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Adlerian Concepts: Humanity

Multicultural Challenge to Adlerian Approach

Xenia J. Kozlov

In 1938, Alfred Adler wrote, “Individual Psychology stands firmly on the ground of evolution and in the light of evolution regards all human striving as a struggle for perfection" (p. 19), and cultural development of humanity was seen as a result of evolution as well. Today, we are likely to approach the next stage of our evolutionary development when everyone needs special knowledge to be fully included in everyday life. This knowledge is known as cultural competence. According to the Centers for Disease Control and Prevention (CDC), cultural competence has become a problem of national health in the United States (CDC, 2015).

The reason for this knowledge is a must-have in nowadays is that world has faced its cultural diversity, and it is reasonable to suppose that Adlerian concept of the ideal of perfection as the essence of past experiences applied to our present (Adler, 1938, p. 20), i.e. the through-time cross-cultural values – will remain working for the wide-world, cross-cultural values as well. CDC refers to culture as a set of behavioral patterns that include "language, thoughts, communications, actions, customs, beliefs, values, and institutions of racial, ethnic, religious, or social groups” (CDC, 2015), so we can see which exactly directions should be taken into consideration as potentially problematic. From the interrelational perspective (emic and etic standpoints), humanity faces with problems of inclusion/belonging, adaptation/acculturation, cultural borrowing, cultural diffusion, etc., and all of these rest on self-identification and self-awareness – that is, on the self-concept (Dreikurs, 2012). The Adlerian approach is a perfect way to address these problems, as it understands the uniqueness of each subject, and at the same time realizes the alignment of the core values in different cultures (e.g., the concept of social interest - Aslinia, Rasheed, & Simpson, 2011). Moreover, a specific problem of a specific population in a specific environment and conditions sooner or later inevitably leads to investigating the historical-cultural plane both of the population and the environment. Thus, the Adlerian concepts worked effectively in addressing problems of parenting for African-American (Moore & McDowell, 2014) and Mexican American (Chavez, Moore, & McDowell, 2018) populations. The authors were able not only to Adlerian lens and toolset (e.g. tension-resilience points) but create a common scenario for working with cultural adaptation, addressing step by step fear, anger, shame, and anxiety.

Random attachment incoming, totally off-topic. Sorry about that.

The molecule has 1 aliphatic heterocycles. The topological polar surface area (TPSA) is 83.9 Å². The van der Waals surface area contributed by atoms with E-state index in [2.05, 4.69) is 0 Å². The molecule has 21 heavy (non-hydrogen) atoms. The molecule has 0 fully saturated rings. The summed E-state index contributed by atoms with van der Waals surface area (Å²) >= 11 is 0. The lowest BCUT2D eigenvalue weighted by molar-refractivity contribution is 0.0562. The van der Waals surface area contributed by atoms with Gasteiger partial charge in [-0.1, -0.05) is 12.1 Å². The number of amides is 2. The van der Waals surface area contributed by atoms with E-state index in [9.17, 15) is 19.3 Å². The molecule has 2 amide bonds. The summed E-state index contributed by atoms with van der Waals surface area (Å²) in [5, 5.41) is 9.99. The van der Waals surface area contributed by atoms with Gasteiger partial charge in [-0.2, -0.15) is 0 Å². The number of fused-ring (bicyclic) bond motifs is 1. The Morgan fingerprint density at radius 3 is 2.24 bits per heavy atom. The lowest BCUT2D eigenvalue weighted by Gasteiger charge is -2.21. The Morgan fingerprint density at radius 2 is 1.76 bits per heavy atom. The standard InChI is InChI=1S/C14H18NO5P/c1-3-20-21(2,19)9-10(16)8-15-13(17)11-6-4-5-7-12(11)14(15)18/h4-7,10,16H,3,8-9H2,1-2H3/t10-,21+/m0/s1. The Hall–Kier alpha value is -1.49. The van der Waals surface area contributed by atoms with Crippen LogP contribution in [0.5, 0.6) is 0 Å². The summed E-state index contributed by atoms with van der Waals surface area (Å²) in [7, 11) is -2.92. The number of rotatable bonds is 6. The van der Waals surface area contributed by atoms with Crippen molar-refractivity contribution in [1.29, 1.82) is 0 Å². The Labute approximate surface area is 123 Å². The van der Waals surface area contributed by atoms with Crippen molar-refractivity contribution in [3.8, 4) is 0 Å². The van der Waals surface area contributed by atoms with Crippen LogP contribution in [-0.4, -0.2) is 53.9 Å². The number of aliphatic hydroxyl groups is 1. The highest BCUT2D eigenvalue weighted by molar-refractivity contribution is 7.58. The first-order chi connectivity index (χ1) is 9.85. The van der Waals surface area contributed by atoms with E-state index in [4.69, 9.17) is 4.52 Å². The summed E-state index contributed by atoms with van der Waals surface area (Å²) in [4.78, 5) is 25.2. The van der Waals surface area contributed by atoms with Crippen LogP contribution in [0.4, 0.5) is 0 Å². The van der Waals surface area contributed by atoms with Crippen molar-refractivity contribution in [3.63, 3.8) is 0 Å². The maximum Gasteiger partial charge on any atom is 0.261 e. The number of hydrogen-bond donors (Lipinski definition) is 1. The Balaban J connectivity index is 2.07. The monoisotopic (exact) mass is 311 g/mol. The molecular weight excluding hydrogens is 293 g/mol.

Finally, democratic processes which seem to become the mainstream in the integrated multicultural world not only align with main Adlerian principles but also become a necessary environment for successful Adlerian intervention (Ferguson, 2004). Equality, mutual respect, support, negotiation and cooperation, belongingness, the common welfare – progressive society seems to not doubt that these principles are beneficial to the humanity, while the rest are at least explainable through a man’s sense of inferiority and dynamics of conflicts (Dreikurs, 2012).


Adler, A. (1938). Social interest: a challenge to mankind. Oxford, England: Faber & Faber.

Aslinia, S. D., Rasheed, M., & Simpson, C. (2011). Individual psychology (Adlerian) applied to international collectivist cultures: Compatibility, effectiveness, and impact. Journal for International Counselor Education, 3, 1-12. Retrieved from

Centers for Disease Control and Prevention [CDC] (2015). Cultural Competence. Retrieved from

Chavez, A., Moore, N., & McDowell, T. (2018). Mexican American Immigrant Parents Striving to Raise Resilient Children: Obstacles, Tension Points, and Resiliency Factors. Journal of Individual Psychology, 74(1), 4–19. Retrieved from

Ferguson, E. D. (2004). The 2003 H.L. and R.R. Ansbacher Memorial Address: Democratic Relationships: Key to Adlerian Concepts. Journal of Individual Psychology, 60(1), 3–24. Retrieved from

Dreikurs, R. (2012). Social Equality: The Challenge of today. Chicago, IL: Adler School of Professional Psychology.

Moore, N., & McDowell, T. (2014). Expanding Adlerian Application: The Tasks, Challenges, and Obstacles for African American Parents. Journal of Individual Psychology, 70(2), 114–127. Retrieved from

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